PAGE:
7/20/2011

Thoughts on Cheaters

CalTech Girl posted a link to this article on Facebook yesterday. I had a rather long bunch of thoughts typed out in a comment on her link and then decided to delete them and just comment here, instead. Not sure why other than I really couldn't get all my thoughts out in one little comment box and didn't feel like spamming her link too much.

The article (if you're not interested in going over to read it) is the first hand account of someone who makes a relatively good living (around $60K/year) writing papers for college students. In other words, facilitating cheating. I'm not really sure how you get to the point that you have such a lack of moral fiber that you're willing to undertake this as your "career", but the author of the article is certainly not alone. There are numerous websites out there that offer this service - and more (for other types of assignments, not just papers) - so it's not as if one person quitting (which the author says he is) is really going to make a dent.

What was interesting to me is that this person feels that the faculty are really to blame for students cheating. I can sort of see the point, though I disagree completely, as he's never had a student inform him of their expulsion due to unoriginal work (though I tend to doubt that doesn't mean no one's been caught - they just simply failed to inform their cheat-provider of the situation, and really, why would you? When you're dealing with the poo-storm that comes from academic integrity investigations, I'm guessing an email to the person who helped put you in that situation is really going to be low on your to-do list priority.) Should there be more rigorous checking for cheaters though? Frankly, I'm torn.

In the programming classes I teach, I have at least 2 students each term who turn in work that they pay for. I know this because I know the top three places they're likely to go to place an order for their assignment and I watch the "recent orders filled" pages and compare the dates with the assignment wording and then download the solution myself in the 30 or so minutes that it's available to everyone online who's watching that particular thread. So I know that for between $20 and $50, people are cheating in my Java class. I turn each and every one of them in and give them a 0 for the assignment. I've only had one person fight me on it, and they didn't win. But honestly? The effort that takes takes away from productive work I could be doing and part of me doesn't see the point. Sure, someone will graduate without actually having learned what they're saying they've learned. And that's irritating and wrong, there's no two ways about it. But that person is also never going to get (or if they do get, hold) a job in the field. They don't have the skills. And that's going to be imminently clear when their employer first gives them an assignment. At which point, that student's life is going to suck more than would ever be caused by any little academic tap on the wrist that the administration chooses to give.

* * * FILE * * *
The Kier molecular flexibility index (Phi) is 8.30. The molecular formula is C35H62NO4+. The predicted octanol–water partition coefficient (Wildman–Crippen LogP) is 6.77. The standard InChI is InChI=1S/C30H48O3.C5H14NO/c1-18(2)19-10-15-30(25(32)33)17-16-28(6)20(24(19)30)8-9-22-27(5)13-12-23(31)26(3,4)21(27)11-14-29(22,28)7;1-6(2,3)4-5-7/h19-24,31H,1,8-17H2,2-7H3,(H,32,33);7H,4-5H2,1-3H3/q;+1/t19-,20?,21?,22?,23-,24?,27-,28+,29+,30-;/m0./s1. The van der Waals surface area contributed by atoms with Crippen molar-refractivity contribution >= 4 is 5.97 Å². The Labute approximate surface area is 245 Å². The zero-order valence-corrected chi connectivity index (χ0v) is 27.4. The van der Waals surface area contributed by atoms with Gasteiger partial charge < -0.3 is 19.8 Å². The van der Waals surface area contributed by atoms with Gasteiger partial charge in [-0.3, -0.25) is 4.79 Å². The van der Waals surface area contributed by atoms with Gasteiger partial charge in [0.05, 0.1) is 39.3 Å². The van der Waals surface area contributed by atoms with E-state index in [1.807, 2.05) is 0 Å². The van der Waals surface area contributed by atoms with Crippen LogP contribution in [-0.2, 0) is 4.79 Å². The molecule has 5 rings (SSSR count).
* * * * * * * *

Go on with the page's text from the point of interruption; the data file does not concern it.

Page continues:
I hate knowing that my choosing to skip 2-3 hours of tracking down cheaters a week is contributing to an influx of morons into the job pool in my chosen profession. I don't like the fact that this person who has a nice smile and manner may beat out someone with better programming skills for a job initially because it looks like they're both equal in terms of knowledge because they bought their way to a grade. But the effort required to catch someone who goes that far out of their way to cheat is over and above what I have the time and inclination to do most days. When you parcel out my paycheck to an hourly rate, if you really take an honest look at my hours, it's well below minimum wage. You don't teach because you want to make millions. You teach because you love teaching and you love knowing that you've made a positive impact on students who actually want to learn. And at some point, teachers realize that they have to let go of wanting to impact every student - because there are, most likely, always going to be cheaters. If someone wants to find a way around actually doing their work, they're going to find it.

I think that most faculty are doing what they can to clomp down on cheaters while still focusing on the more important part of their job: teaching.

To me, the people who provide these "services" are the ones truly in the wrong. To say that they're simply filling a hole in the market is the same as saying drug dealers aren't to blame for kids who get hooked. If you took all the drug dealers out of play, there would probably still be some people desperate enough to find a way to get high, but you'd cut the population down by a huge margin, I suspect. In the same way, if these people with no ethics whatsoever were to develop a shred of conscience and get out of the business of making cheating easy and cheap, there would be less of it going on. Some people would still find a way, sure, but more of them would make their way to the faculty offices and lay it out and say, "Hey, I need help." And then teachers could do the job they want to do instead of all the babysitting that we end up doing.

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